Scientists set about to figure out what the mysterious substance was after beachgoers at Wells Beach found the ground was staining their feet and the sand.
Regular visitors reported seeing it on the beach first on Sunday 6 June. People, like Ed Smith, went back the next day and saw it again.
Mr Smith said to Portland Press-Herald, “I sat on the edge of my tub with blue Dawn (dishwashing soap) and a scrub pad, and I still couldn’t remove the stain from my feet.”
After further investigation, which included taking photos and samples, he showed his findings to the Department of Environmental Protection, concerned it might be poisonous.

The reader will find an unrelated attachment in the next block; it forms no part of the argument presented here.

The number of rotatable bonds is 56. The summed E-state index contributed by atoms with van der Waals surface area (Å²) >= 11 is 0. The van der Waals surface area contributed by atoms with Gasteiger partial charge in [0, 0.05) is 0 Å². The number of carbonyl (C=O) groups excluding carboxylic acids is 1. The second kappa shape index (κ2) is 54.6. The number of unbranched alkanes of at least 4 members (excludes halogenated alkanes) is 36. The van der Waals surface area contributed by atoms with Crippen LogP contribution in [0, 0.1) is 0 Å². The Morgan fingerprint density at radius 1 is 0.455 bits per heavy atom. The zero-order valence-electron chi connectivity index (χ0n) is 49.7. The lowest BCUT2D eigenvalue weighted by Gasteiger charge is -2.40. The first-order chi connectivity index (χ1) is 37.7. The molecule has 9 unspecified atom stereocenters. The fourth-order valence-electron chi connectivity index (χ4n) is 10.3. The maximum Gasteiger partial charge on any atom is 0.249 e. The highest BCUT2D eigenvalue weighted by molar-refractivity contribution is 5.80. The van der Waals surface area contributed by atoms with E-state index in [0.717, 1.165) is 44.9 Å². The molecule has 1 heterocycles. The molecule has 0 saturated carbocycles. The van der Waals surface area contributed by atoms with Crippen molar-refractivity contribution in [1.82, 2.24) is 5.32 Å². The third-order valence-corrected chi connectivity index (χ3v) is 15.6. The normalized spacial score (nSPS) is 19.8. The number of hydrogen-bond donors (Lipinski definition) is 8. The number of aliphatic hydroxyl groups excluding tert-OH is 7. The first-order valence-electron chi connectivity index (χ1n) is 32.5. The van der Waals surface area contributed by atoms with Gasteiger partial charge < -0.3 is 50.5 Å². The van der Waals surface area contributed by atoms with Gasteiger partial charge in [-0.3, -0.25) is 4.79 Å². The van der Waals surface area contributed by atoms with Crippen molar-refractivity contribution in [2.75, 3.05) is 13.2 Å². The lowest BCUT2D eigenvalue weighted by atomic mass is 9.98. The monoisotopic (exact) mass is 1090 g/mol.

Marine biologist Steve Dickson, who works at the Maine Geological Society, identified it to be millions of bug corpses.
A discovery he found remarkable.
“This is the first time I’ve seen or heard of this in my 35 years,” Dickson said. “Normally this time of year we get calls about too much seaweed (wrack) on the beach and the swarming flies that hang around the decaying seaweed. This wasn’t that.”
He mentioned there had been similar sightings at nearby York Beach, but had not heard of it being elsewhere
Jim Britt, a spokesman for the Maine Department of Agriculture, Conservation and Forestry, told the Boston Globe that it’s most likely a “harmless common kelp fly that feeds on decaying seaweed” and the black substance is “the pigment that occurs naturally from what they eat.”